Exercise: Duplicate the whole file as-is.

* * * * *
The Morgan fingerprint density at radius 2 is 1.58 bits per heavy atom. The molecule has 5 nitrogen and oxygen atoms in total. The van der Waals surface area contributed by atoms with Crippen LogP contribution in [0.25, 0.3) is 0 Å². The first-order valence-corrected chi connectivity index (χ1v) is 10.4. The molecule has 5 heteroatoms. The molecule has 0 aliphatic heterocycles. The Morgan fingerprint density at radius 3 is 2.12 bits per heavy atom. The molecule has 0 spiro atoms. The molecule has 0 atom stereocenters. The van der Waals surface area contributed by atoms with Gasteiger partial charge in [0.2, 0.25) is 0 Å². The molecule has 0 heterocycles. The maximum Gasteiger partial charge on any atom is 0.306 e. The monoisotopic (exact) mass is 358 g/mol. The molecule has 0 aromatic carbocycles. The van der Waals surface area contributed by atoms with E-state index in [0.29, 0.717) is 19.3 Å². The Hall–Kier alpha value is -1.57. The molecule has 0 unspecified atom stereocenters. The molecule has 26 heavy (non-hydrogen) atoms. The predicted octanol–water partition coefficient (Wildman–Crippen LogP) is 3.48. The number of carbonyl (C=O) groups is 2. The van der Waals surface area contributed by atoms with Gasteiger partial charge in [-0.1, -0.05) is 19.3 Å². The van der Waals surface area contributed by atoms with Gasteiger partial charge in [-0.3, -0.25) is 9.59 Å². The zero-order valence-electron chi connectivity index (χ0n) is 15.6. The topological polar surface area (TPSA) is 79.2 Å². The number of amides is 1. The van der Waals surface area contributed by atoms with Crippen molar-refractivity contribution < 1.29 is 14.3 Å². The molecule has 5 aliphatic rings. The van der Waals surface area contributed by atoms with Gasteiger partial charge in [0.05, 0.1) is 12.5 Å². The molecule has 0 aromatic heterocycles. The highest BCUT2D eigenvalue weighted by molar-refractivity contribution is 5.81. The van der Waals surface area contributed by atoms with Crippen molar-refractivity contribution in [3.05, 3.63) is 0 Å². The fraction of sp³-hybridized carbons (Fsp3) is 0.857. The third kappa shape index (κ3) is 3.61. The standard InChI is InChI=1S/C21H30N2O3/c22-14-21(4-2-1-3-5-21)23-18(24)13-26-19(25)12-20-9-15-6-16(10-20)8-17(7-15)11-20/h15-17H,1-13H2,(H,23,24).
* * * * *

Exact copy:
The Morgan fingerprint density at radius 2 is 1.58 bits per heavy atom. The molecule has 5 nitrogen and oxygen atoms in total. The van der Waals surface area contributed by atoms with Crippen LogP contribution in [0.25, 0.3) is 0 Å². The first-order valence-corrected chi connectivity index (χ1v) is 10.4. The molecule has 5 heteroatoms. The molecule has 0 aliphatic heterocycles. The Morgan fingerprint density at radius 3 is 2.12 bits per heavy atom. The molecule has 0 spiro atoms. The molecule has 0 atom stereocenters. The van der Waals surface area contributed by atoms with Gasteiger partial charge in [0.2, 0.25) is 0 Å². The molecule has 0 heterocycles. The maximum Gasteiger partial charge on any atom is 0.306 e. The monoisotopic (exact) mass is 358 g/mol. The molecule has 0 aromatic carbocycles. The van der Waals surface area contributed by atoms with E-state index in [0.29, 0.717) is 19.3 Å². The Hall–Kier alpha value is -1.57. The molecule has 0 unspecified atom stereocenters. The molecule has 26 heavy (non-hydrogen) atoms. The predicted octanol–water partition coefficient (Wildman–Crippen LogP) is 3.48. The number of carbonyl (C=O) groups is 2. The van der Waals surface area contributed by atoms with Gasteiger partial charge in [-0.1, -0.05) is 19.3 Å². The van der Waals surface area contributed by atoms with Gasteiger partial charge in [-0.3, -0.25) is 9.59 Å². The zero-order valence-electron chi connectivity index (χ0n) is 15.6. The topological polar surface area (TPSA) is 79.2 Å². The number of amides is 1. The van der Waals surface area contributed by atoms with Crippen molar-refractivity contribution < 1.29 is 14.3 Å². The molecule has 5 aliphatic rings. The van der Waals surface area contributed by atoms with Gasteiger partial charge in [0.05, 0.1) is 12.5 Å². The molecule has 0 aromatic heterocycles. The highest BCUT2D eigenvalue weighted by molar-refractivity contribution is 5.81. The van der Waals surface area contributed by atoms with Crippen molar-refractivity contribution in [3.05, 3.63) is 0 Å². The fraction of sp³-hybridized carbons (Fsp3) is 0.857. The third kappa shape index (κ3) is 3.61. The standard InChI is InChI=1S/C21H30N2O3/c22-14-21(4-2-1-3-5-21)23-18(24)13-26-19(25)12-20-9-15-6-16(10-20)8-17(7-15)11-20/h15-17H,1-13H2,(H,23,24).